Spectrummy Mummy

Asperger's, Allergies, and Adventures Abroad

Piece of Cake

with 5 comments

I promise this last post is going to be the last possible one I eke out of our visit to paediatric* cardiology.

Now, you may have gathered from the last post that I was flying solo at this appointment, but that is not true.  I’d sent Spectrummy Daddy details of our appointment on our shared calendar.  He is so busy at work right now, I wasn’t hopeful, but our hero managed to save the day.  Though we felt certain there wasn’t anything wrong with her heart, the last two years have taught us not to take anything for granted.  I was pleased to have him near.  You never know how much you need to hold a loved one’s hand until you’re in a doctor’s office getting bad news.

He’d had to go back to the car for his insurance card (mine having been squirreled away somewhere by the kids), which was parked some distance away in the only bit if shade we could find from the 99F heat.  When he returned after the concessions had been made, I informed him that he would stay in the waiting room while I went with Pudding.  There was no way we’d get her to be still if Cubby was in the room too.

I’d called ahead to inform them that Pudding has an ASD and ADHD, and the nurse who entered seemed to have been told that message.  She was soft-spoken and gentle, and gave Pudding time to warm up before asking me to remove her dress.  She let Pudding explore all the equipment, and told her exactly what was going to happen at each step.  She solicited Pudding’s help in matching the right colour to the right tab, which is always a good way to get my kid on side.  We had no problems getting the wires placed on her, but she was just as keen to remove them.  I retrieved a lollipop from my bag of tricks to give her fingers something to do.  It was pink, she was happy.

I was surprised at he speedy the whole process was, and the nurse announced moments later that the EKG was finished.  I thanked the nurse for her efforts, and told her I appreciated how smoothly it went.

“Yes, she did great!  It was a piece of…[No, don’t say it lady, please don’t say it!]…cake.”

Oh no.  Could this please, please be one of those times when Pudding is in her own world and not listening to the conversation?  Nope, she is looking, I’m sure she heard the nurse.  At least could there have been a massive leap in her linguistic skills, so that she understands idiom.  Because if my girl takes that literally, I don’t have cake in my bag of tricks.  I don’t even have cake at home.  I’m going to be in trouble here, and nothing in my bag of tricks is going to make up for (what she considers) a reward rescinded.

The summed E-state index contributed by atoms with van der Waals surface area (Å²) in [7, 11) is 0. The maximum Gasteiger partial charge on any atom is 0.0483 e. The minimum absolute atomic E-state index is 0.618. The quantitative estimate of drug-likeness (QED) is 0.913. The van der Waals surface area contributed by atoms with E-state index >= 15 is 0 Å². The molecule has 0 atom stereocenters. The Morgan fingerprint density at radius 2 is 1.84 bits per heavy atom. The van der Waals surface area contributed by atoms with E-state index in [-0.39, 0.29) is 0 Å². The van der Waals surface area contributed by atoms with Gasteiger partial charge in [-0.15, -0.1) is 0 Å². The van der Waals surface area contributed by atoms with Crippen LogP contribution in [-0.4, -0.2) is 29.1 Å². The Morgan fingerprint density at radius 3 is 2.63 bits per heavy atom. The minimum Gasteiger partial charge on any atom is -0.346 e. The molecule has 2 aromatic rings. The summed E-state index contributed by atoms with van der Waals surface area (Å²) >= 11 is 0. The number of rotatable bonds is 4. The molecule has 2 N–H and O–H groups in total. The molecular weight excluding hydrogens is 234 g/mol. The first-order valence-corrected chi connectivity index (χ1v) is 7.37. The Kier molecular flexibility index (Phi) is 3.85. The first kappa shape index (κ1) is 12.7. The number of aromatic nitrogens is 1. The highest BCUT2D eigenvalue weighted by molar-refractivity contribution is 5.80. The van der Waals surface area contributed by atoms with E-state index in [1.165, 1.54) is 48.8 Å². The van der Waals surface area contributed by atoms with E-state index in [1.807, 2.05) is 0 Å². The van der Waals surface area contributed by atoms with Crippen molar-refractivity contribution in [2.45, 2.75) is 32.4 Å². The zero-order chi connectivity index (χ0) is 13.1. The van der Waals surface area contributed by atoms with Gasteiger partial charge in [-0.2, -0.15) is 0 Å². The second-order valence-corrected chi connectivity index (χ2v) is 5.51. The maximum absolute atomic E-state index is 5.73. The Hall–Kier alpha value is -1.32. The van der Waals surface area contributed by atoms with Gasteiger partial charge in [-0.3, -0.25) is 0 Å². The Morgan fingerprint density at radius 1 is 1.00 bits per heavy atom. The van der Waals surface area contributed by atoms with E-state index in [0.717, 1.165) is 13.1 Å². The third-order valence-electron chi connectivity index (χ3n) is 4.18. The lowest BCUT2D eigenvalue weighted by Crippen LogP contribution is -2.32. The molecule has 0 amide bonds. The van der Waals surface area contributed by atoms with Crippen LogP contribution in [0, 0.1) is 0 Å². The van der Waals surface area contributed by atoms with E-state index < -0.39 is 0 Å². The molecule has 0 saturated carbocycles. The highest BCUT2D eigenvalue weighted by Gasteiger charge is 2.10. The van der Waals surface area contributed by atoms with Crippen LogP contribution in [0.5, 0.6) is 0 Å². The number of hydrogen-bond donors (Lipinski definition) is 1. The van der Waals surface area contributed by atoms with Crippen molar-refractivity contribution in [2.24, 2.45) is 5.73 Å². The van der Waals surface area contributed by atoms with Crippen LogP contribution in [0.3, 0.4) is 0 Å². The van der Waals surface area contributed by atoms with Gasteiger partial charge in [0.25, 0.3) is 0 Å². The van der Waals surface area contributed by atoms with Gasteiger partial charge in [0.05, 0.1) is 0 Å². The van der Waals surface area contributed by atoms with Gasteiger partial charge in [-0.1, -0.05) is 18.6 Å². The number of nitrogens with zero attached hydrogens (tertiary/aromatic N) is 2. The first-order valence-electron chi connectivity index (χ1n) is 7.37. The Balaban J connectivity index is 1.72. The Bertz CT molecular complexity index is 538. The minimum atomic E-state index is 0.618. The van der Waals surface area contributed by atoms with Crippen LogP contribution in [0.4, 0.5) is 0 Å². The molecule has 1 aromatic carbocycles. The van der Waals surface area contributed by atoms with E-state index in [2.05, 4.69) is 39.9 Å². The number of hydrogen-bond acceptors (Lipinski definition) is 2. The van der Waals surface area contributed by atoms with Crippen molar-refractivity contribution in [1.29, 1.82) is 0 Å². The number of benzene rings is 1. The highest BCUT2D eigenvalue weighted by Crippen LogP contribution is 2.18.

“Mummy, I want cake!  Where’s the cake?  May I have a pink cupcake, please?”

Drat.  And the ensuing refusal to leave the doctor’s office upon her cake ransom going unmet is they very reason I consented to a trip to American Guilt.  That day was anything but a piece of cake!

* No, spell-check, you’re wrong, I’m right!

Written by Spectrummy Mummy

July 15, 2011 at 9:08 am

5 Responses

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  1. We use easy peasy lemon squeezy, which doesn’t have the same attraction as cake! Glad the testing went well, and I appreciate your spelling!
    Kimberly 🙂


    July 15, 2011 at 9:18 am

  2. Hi! I’m stopping in from the SN blog hop. My son has Williams syndrome and with that, aortic valve stenosis and various other physical issues. I have spent many hours attempting to manage both him and his older brother in doctor appointments on my own so I can so relate to you happiness that your partner was there to help! Those visits with two adults are so much better! Fortunately (I guess), my little guy is too young (and speech delayed) to get hung up on rewards – but I know my time is coming! Sounds like you ended up handling it just fine 😉

  3. Hi! I am hopping over from the blog hop as well… I started reading your blog and couldn’t quite stop. I don’t know exactly how many of your posts I’ve now read- but I love your writing style and message! Wonderful!!

    We have spent a lot of time with our guy, who is considerably older than your sweet girl, teaching him about “plan B” and that “sometimes things don’t go as planned… but that is ok… because we have a plan B…” I am wondering if your daughter might be ready to begin to work with you on this concept. We did lots of out-loud sharing of our own self-talk and problem-solving skills. We referred to ourselves as “Problem Solvers” and our guy started to see himself in this way as well. We made plans, and then ahead of time we planned an alternative… just in case. “What will we do if….?? Let’s make a plan B together…” And then if !!??!! came to pass – we were able to say-” Oh my… something these things happen… I guess we are so lucky we have a plan B”

    We also made a game of collecting ridiculous idioms and reading as many stories as possible with figurative language. Amelia Bedelia is actually a pretty good starting place for stories with figurative language…

    Anyway… hope this might be helpful…

    You are amazing! Keep posting… I will keep reading!!

    Leah Kelley

    July 17, 2011 at 2:53 pm

    • Thank you so much! I definitely need to add a couple of Amelia Badelia books to our collection, she might just be ready. Thanks for the suggestion! 🙂

      Spectrummy Mummy

      July 19, 2011 at 5:53 am

  4. […] July, we found that concessions could be a piece of cake…but it will only lead to feeling guilty.  Pudding had her last day at preschool, and I […]

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